Monday, January 12, 2015

Cool and Awesome

We wandered onto the subject of cool when one of us noted its longevity among us.  

Cool has been in our vocabulary forever, it seems, as a handy filler and describer of things. 

Al and I agree cool was around when we were young. We've used the word cool since we learned (at about fourteen) that we weren't cool but there was hope that someday we could be. 

In the meantime, looking around, recognizing the coolness factor wasn't with us, there were obviously those who were cool, and many diverse things too, which did fit the cool bill.

To be considered cool was coveted then and it's the same today. But cool means more than being utterly enviable and having the world figured out. 

Cool signifies whatever you want cool to be. That's the genius part of cool.  It doesn't get much easier than that. It describes something suitably enough and you move on. No wonder cool hangs around.

We chuckled at the coincidence of timing. Shortly after commenting on cool's staying power cool made it into the daily comics. 

It was in Baby Blues that cool appeared. It's in a scene showing Hammie (my favorite comic strip little fellow ) and his grandpa. They're in the backyard and you get the impression the grandpa is at Hammie's house for a visit.

Hammie says to his grandpa something like this: "So then we're agreed. The only word we have in common is cool." 

That seals it as far as I'm concerned. Cool still reigns. A six year old gives cool his stamp of approval for millions of comic strip followers to read.

This led us to think about slang we picked up when young. These were the words popular around us. We learned these words or phrases from older siblings, or from peers far savvier than us, and ahead of the curve in fads, or through TV which was continually tossing out catchy phrases. 

Likely we ran our slang words into the ground. It must have driven our parents batty to hear phrases whose cool factor they couldn't see repeated all day long.

Interestingly, very few of those then cool words have stayed with us we find. Searching around, I came up with "it was a blast." Everything was a blast in those days as a statement of having fun. Another recalled  phrase was "far out"  - like in "far out, man."

For years "neat"  had the same connotation as cool. Then it sort of disappeared, or has withdrawn a bit.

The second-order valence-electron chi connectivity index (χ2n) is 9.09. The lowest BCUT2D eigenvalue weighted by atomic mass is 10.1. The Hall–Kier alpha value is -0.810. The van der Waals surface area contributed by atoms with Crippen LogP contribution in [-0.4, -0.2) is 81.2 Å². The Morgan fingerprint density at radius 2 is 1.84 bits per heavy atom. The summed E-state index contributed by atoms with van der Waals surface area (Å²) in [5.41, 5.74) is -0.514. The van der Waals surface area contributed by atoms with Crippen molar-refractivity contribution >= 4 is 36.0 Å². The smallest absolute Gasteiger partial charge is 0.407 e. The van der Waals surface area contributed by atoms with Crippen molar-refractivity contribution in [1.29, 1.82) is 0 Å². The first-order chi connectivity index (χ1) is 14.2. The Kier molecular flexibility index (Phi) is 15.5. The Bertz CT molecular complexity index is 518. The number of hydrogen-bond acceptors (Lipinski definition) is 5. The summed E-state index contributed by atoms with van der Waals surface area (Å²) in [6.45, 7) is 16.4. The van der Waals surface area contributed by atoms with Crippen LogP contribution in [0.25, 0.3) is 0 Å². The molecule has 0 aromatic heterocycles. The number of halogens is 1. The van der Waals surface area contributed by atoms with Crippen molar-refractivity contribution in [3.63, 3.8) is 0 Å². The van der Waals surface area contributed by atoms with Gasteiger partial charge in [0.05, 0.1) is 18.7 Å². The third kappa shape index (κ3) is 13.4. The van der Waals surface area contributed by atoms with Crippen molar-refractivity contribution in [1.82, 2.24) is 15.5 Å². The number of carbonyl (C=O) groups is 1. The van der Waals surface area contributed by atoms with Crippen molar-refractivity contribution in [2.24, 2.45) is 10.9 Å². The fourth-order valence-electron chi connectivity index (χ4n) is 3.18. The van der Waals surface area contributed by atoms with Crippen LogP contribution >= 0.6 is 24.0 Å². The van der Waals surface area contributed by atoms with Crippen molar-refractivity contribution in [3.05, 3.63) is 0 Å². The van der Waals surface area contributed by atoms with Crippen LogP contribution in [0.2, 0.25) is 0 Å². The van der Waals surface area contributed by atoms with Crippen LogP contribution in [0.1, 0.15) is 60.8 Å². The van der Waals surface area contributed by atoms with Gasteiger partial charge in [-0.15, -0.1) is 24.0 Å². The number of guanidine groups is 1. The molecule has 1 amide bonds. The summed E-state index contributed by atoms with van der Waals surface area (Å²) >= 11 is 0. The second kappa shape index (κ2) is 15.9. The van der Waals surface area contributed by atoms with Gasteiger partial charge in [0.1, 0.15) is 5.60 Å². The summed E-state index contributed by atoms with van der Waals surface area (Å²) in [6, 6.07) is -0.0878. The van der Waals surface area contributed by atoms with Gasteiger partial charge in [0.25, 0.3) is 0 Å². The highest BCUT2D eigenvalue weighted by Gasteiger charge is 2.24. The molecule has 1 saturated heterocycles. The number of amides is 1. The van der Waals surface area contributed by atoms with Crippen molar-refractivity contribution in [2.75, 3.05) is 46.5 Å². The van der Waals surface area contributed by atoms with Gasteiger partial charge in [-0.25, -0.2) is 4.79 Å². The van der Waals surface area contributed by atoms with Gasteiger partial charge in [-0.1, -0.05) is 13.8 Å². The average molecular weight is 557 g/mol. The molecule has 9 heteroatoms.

There we drew a blank until Al recalled groovy. We grew hilarious over that, so out of our heads has that word been.

Groovy was our generation's pet word for ages it seems. When we exhausted its freshness it evaporated into thin air. It got shelved with other former hard hitters like 23 skidoo. 

That pat phrase of the 1920s - the flapper generation's buzz line - merely drew guffaws from us as young folks when we heard it the first time. Groovy no doubt will have the same impact on those younger than us and we give them that, let them laugh.

Coming out of the era in which "sweet" as slang has had its dominance the handy bywords of the newest generation are now establishing themselves. We hear them most, and hear them best, at restaurants when we eat out and where we're served by a young wait staff.

Their words get served up along with the food and drinks for us to chew over. Give your order and the response is "awesome." Tell the person who tends your table that you've enjoyed the meal and "perfect" is the sure-to-be reply, In any restaurant, in any place, these stock responses are mechanically trotted out. You can bet on it.

Slang is the simple (some might say mindless) phrases that indicate we're in the conversation even when sometimes we actually aren't.. It lets us be friendly, noncommittal and connecting all at the same time. There's something comforting about a word so ready to work so generously for us and that's why slang is apt for most situations.

Frequently used phrases repeated by many catch a cultural moment. For what they're worth they help define us and our times. 

Whether we look on something as groovy, cool, awesome, sweet or perfect we're in the game. We use these words to nimbly keep up because in the end, no one wants to be left behind.

Ro Giencke - January 12, 2015

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